For years, Ben Chamberlain wasn’t sure he’d return to a backcountry trail. But after living with physical disabilities for more than half his life, he now spends a few weeks each year exploring Ontario’s wilderness.
With a leg brace and walking sticks, you can spot him with a canoe on his back, conquering portages and rediscovering a sense of adventure and love of the outdoors that defined his adolescence.
“There’s so much healing in nature,” said Chamberlain, 46, who lives in Brantford, Ont.
“In my journey, [nature has] brought me some of the most profound healings that I’ve had, whether it be physically, spiritual or mental.”
Chamberlain isn’t alone in pushing his limits to get into nature, part of what a B.C. socio-cultural anthropologist says is a shift in accessibility in the outdoors.
As Chamberlain finds peace outside, he hopes to encourage others to get into nature, whatever that looks like for them.
Accident changed his life in ‘blink of an eye’
Chamberlain’s journey back into nature is more than two decades in the making.
He grew up in Burlington, Ont, and from an early age, he spent as much time as he could outdoors, playing in a nearby creek or going on trips with Scouts Canada.
“Throughout most of my teen years, any time I got a chance to spend time in an organized trip or just by myself I’d be definitely out in the woods over most anything else,” Chamberlain said.
He loved the outdoors so much that he wanted to make a career out of it, and planned to study forestry at Sir Sanford Fleming College. But in 1997, at age 20, his life “changed completely in the blink of an eye.”
Chamberlain was walking home from a party when he was hit by car. Bones throughout his body were broken and he suffered severe blood loss.
He spent several days in a medically induced coma, and said when he woke up a few days later, it was clear the trajectory of his life had changed.
He nearly lost his left leg and said doctors told him he may never walk again.
In the end, Chamberlain’s leg was saved and he was walking within a year. But to this day, every step he takes is painful.
“Looking back on it now, the functionality that I have in this leg and the trouble that it’s caused me over the years … I’d have better functionality with a prosthetic,” he said.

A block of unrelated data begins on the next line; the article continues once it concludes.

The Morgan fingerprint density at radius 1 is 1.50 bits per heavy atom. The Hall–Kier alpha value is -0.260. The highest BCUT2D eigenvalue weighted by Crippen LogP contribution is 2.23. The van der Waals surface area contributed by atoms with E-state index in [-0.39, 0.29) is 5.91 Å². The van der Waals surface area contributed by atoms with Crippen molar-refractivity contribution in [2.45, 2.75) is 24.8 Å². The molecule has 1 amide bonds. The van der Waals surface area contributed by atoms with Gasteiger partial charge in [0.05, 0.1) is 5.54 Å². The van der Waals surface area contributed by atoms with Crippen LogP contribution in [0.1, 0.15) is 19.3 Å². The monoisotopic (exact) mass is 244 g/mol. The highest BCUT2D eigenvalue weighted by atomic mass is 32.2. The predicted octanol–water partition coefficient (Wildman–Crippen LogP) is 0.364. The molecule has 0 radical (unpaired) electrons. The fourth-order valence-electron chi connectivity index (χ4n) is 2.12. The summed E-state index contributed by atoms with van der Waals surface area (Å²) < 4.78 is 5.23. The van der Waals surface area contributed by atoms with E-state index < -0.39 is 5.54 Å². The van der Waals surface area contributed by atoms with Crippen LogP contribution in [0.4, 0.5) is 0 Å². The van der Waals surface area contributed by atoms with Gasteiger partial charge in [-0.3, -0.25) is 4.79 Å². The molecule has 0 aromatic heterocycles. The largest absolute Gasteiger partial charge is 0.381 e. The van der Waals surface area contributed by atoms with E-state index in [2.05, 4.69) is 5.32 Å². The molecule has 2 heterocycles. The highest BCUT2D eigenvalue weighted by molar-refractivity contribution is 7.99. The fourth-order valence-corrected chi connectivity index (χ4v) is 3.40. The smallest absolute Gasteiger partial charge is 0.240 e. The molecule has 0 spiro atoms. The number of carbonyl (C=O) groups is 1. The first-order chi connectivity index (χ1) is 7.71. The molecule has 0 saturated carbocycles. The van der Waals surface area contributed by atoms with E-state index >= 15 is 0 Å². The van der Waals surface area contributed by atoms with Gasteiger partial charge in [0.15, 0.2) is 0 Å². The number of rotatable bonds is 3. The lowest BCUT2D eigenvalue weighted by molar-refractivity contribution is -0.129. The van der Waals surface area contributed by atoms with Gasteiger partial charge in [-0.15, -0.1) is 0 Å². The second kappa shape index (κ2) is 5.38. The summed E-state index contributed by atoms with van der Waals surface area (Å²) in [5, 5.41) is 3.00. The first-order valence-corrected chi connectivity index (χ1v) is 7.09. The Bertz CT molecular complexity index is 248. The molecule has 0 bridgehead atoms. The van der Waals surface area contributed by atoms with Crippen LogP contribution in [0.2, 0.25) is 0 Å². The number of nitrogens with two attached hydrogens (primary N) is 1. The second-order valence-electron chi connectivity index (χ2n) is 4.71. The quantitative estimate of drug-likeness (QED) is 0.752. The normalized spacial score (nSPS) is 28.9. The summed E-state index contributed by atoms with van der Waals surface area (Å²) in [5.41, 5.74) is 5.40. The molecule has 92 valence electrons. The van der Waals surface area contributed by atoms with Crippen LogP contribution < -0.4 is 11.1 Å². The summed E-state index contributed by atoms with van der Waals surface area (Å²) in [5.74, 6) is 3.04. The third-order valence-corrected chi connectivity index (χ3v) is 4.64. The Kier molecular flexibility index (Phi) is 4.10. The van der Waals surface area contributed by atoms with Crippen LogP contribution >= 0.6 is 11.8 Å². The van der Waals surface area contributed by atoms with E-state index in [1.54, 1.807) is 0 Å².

Reaching a turning point
Following his accident, Chamberlain moved to B.C. for a number of years, where he was able to enjoy short trips into nature in accessible ways, with the help of friends. But he longed for another one of his “epic trips.”
“You know, one of those portages, getting into those places where you’re not going to see anybody because it’s really tough to get into. And yeah, it was one of those things that they said it was kind of off limits.”
Back in Ontario, he found himself at a turning point a few years ago. His condition got worse and his mental health suffered as a result. He said it was during one of his low points that he decided it was time to give backcountry camping a try.
“Deciding, you know what, I’m in pain anyway — why don’t we just do this, why don’t we just go for this? It doesn’t really matter whether I’m walking in Algonquin, or canoeing in Algonquin, sitting in a canoe chair or laying in bed. I’m in pain. So, let’s just go do this.”
In 2021, Chamberlain, his wife and their dogs set out in a canoe in Algonquin Park for an easy paddle-in trip.
On their first morning, they decided to hike a portage — without any gear — and made it to a lake he had camped on as a teenager — one he never thought he’d see again.
“That was really uplifting, for sure. And then, from there, it lit a fire,” he said.
Since then, there’s been no stopping him. Step by painful step, he has learned to lighten and balance his loads, use walking sticks as “third or fourth legs,” research trails to find ones that are relatively flat and add strap-on canoe seats to support his lower back.
On the trail in a wheelchair
John Azlen of Windsor, Ont., will never forget the moment he made it to the summit of the Hardwood Lookout Trail in Algonquin Park in 2019.